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Review-a-Day
The Morning News
Sunday, March 21st, 2010
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Big Machine

by Victor La Valle

ToB: Big Machine vs. The Year of the Flood

A review by Tournament of Books

Powell's Books and The Morning News present the 2010 Tournament of Books

The annual NCAA-style battle between literary titans rages on! There are some serious contenders this year, including The Lacuna, Wolf Hall and The Year of the Flood. Review-a-Day is bringing you a week at a glance -- every Sunday through March. Tune in each week for our featured battle, see how your favorites fared and catch up with fun commentary and other tidbits from The Morning News.

Another week has passed and we have made it to the end of the opening round with some truly exciting results.



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This Week's Featured Battle


Battle Date: March 18, 2010

__________

Big Machine, by Victor LaValle
VS.
The Year of the Flood, by Margaret Atwood

__________

Judged by
Kate Ortega




I raced through The Year of the Flood. Absolutely gobbled it up. I have read one or two others of Atwood's books, and while I knew going in that her interests and mine do not always intersect, I was surprised at how gripped I was by the story, a romp through an endangered future world with a small group of zealous environmentalists, members of a sort of cult called God's Gardeners. With the corporate and government worlds melded into a sort of Big Brother, intent in its gene-splicing experiments, the Gardeners' leader is predicting a catastrophe along the lines of Noah's flood as God attempts to purge the earth, yet again, of man gone wrong.

So when it came time to turn to Big Machine, I was worried, for LaValle's sake. But let it be said: This man doesn't need anyone to worry about him.

In Big Machine, Ricky Rice, an early-middle-aged black man with a checkered past, tells the story of how, one day, he received an anonymous free bus ticket to Vermont, decided to take it, and then fell into a sort of rabbit hole where God was, perhaps, a voice emanating from a cave, scholars spent their days clipping articles from newspapers, and homeless men were being organized to stage a massive attack on society. It is a crazy story, and throughout, Ricky Rice thinks it's just as crazy as you do.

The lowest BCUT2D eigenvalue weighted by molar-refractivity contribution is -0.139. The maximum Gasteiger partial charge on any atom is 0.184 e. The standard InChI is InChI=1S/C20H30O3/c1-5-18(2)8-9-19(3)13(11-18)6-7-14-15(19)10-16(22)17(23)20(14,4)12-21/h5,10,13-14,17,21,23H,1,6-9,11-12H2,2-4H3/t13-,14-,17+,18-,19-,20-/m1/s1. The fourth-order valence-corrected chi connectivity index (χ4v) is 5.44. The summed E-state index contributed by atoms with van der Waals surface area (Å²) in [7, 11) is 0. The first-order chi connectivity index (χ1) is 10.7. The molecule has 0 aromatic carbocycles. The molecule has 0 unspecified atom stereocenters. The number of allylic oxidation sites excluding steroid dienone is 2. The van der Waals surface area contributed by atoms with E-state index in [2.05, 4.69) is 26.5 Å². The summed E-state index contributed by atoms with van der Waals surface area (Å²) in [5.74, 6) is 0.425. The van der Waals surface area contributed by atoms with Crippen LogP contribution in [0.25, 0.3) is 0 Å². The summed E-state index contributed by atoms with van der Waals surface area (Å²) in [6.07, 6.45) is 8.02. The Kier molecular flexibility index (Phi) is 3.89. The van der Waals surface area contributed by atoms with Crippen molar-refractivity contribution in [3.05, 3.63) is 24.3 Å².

Both books have an otherworldly quality to them, and both delve deeply into religion and beliefs about self-sufficiency and fate. The Year of the Flood alternates points of view; about half is the third-person story of a middle-aged woman who spent much of her adult life as one of the Gardeners, and the other half is told in first person by a young woman who spent her childhood with the Gardeners. But I wasn't racing through the book because of its writing; the third-person parts are good, but the voice of the younger narrator, in my eyes, falls flat.

(Read the entire review by Kate Ortega)

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Winner: Big Machine


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Additional match-ups from this past week:



Your Tournament of Books Quarterfinalists!



March 22, Alex Balk

__________

Let the Great World Spin
VS.
The Help
__________






March 23, Jane Ciabattari

__________

The Lacuna
VS.
Burnt Shadows
__________






March 24, Meave Gallagher

__________

Wolf Hall
VS.
The Anthologist
__________






March 25, Carolyn Kellogg

__________

The Book of Night Women
VS.
Big Machine
__________





The RoosterIt's that time of year again for the Tournament of Books, the annual NCAA-style battle between literary titans from online magazine The Morning News. You can print a bracket, keep track of the standings, and read all of the judges' reviews at TMN's website. You'll save 30% on all the tourney books when you purchase them from Powells.com. May the best book win!
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